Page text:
Place:Carlisle, Cumberland, Pennsylvania, United States


Coordinates40.203°N 77.195°W
Located inCumberland, Pennsylvania, United States
Contained Places
Old Graveyard
source: Getty Thesaurus of Geographic Names
source: Family History Library Catalog

the text in this section is copied from an article in Wikipedia

Carlisle is a borough in and the county seat of Cumberland County, Pennsylvania, United States. Carlisle is located within the Cumberland Valley, a highly productive agricultural region. As of the 2010 census, the borough population was 18,682; the estimated population as of 2014 was 18,916.[1] Including suburbs in the neighboring townships, 37,695 live in the Carlisle urban cluster.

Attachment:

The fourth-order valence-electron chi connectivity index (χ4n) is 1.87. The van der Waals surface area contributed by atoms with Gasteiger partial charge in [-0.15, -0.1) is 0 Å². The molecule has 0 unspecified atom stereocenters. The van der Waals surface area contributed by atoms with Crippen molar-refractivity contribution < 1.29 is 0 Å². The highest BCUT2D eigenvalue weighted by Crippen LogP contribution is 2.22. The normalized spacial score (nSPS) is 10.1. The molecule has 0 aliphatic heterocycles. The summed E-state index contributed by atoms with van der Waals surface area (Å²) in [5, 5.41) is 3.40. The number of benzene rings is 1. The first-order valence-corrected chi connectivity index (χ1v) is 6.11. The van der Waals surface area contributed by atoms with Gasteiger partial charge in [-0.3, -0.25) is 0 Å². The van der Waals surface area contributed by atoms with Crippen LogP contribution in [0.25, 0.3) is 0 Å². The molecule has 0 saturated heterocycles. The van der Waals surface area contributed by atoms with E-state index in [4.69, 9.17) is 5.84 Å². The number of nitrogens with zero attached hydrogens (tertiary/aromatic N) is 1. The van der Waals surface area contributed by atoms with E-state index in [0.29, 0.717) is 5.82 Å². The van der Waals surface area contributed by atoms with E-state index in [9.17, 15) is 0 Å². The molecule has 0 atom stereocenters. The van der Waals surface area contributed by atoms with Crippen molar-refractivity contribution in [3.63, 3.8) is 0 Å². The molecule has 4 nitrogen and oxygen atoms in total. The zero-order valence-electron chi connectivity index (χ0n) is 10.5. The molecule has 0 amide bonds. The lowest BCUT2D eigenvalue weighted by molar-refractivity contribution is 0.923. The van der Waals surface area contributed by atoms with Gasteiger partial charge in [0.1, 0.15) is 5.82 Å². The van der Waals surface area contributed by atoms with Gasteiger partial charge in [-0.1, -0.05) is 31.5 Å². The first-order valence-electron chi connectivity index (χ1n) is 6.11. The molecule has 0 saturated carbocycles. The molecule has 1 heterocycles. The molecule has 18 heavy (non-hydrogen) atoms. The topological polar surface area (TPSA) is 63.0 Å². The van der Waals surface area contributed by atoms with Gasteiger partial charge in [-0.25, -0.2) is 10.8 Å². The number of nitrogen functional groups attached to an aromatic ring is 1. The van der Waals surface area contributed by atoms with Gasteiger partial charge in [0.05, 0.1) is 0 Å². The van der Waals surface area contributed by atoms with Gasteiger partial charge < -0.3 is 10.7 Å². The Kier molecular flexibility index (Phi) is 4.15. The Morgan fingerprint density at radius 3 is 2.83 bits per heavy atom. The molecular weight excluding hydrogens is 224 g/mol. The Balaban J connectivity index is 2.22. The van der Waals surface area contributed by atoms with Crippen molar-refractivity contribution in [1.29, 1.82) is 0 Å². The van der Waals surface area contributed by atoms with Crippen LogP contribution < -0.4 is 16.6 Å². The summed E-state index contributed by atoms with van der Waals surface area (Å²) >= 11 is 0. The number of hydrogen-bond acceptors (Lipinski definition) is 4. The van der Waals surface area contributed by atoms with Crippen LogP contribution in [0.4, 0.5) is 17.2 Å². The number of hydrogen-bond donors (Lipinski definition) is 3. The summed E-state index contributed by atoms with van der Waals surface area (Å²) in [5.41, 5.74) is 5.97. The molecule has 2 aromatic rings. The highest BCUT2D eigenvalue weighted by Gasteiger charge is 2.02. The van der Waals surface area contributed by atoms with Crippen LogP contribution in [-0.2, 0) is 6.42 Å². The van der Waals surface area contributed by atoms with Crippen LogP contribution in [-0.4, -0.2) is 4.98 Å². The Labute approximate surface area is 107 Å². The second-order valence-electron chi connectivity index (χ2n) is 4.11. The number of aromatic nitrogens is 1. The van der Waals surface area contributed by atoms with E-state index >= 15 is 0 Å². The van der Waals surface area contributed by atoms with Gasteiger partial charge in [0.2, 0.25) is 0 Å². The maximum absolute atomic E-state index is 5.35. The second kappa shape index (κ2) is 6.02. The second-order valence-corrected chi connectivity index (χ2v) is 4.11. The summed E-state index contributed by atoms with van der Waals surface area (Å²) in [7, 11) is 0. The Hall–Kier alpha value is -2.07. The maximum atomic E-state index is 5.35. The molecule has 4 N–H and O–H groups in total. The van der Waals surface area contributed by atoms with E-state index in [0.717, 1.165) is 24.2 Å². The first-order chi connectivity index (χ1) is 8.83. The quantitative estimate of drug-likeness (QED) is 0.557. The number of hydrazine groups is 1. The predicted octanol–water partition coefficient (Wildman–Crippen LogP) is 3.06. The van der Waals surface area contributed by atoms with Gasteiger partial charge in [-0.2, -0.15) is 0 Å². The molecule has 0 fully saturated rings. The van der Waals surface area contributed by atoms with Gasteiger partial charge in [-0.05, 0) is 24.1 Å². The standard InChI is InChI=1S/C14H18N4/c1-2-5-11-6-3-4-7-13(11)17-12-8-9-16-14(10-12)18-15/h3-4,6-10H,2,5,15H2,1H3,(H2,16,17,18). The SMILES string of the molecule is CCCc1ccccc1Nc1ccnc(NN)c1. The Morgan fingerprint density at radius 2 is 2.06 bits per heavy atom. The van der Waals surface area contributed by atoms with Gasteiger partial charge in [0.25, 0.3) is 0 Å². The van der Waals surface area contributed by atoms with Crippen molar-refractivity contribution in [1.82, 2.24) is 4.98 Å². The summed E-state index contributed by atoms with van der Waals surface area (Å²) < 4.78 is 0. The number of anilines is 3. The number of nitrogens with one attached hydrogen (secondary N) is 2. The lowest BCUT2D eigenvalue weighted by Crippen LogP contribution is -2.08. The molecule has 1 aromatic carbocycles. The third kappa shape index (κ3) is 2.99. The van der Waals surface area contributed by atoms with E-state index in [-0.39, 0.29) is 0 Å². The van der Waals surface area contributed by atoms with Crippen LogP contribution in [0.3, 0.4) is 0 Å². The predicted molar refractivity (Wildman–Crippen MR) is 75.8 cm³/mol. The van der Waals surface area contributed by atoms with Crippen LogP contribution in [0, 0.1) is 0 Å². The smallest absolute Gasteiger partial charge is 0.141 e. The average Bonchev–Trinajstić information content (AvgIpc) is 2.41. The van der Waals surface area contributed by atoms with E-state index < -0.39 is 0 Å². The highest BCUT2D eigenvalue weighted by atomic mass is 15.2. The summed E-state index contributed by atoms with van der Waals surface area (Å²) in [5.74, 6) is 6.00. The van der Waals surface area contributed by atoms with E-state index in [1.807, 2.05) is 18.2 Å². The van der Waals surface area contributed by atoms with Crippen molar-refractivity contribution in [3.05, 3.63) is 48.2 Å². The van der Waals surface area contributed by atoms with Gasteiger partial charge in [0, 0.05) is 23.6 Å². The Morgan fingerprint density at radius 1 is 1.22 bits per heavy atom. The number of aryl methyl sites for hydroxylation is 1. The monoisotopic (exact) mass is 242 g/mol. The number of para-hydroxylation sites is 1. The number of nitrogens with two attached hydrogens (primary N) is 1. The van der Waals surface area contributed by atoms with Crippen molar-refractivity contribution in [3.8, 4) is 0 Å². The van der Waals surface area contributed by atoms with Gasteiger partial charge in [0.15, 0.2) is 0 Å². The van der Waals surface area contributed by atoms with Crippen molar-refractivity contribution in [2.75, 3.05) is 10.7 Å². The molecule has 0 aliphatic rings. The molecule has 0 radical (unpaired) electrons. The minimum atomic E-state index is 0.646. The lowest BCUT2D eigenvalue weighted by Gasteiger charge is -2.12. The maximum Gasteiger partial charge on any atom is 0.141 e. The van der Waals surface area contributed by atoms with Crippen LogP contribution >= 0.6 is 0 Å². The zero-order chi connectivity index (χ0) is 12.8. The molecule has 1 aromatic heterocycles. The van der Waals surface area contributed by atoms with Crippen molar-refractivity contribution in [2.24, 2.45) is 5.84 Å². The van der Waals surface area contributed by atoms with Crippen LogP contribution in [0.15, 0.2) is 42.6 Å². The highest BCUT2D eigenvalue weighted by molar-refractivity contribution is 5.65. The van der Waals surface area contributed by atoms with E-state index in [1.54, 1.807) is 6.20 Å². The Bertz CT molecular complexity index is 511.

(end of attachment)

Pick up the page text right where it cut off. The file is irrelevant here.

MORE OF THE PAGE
Carlisle is the slightly smaller principal city of the Harrisburg−Carlisle Metropolitan Statistical Area, which includes all of Cumberland, Dauphin, and Perry counties in South Central Pennsylvania. In 2010, Forbes rated Carlisle and Harrisburg the second-best place to raise a family.

The U.S. Army War College, located at the Carlisle Barracks, prepares high-level military personnel and civilians for strategic leadership responsibilities. Carlisle Barracks ranks among the oldest U.S. Army installations and the most senior military educational institution in the United States Army. Carlisle Barracks is home of the United States Army Heritage and Education Center, an archives and museum complex open to the public.

Carlisle also hosts Dickinson College and Penn State Dickinson School of Law. Ahold's U.S. headquarters are in Carlisle.


the text in this section is copied from an article in Wikipedia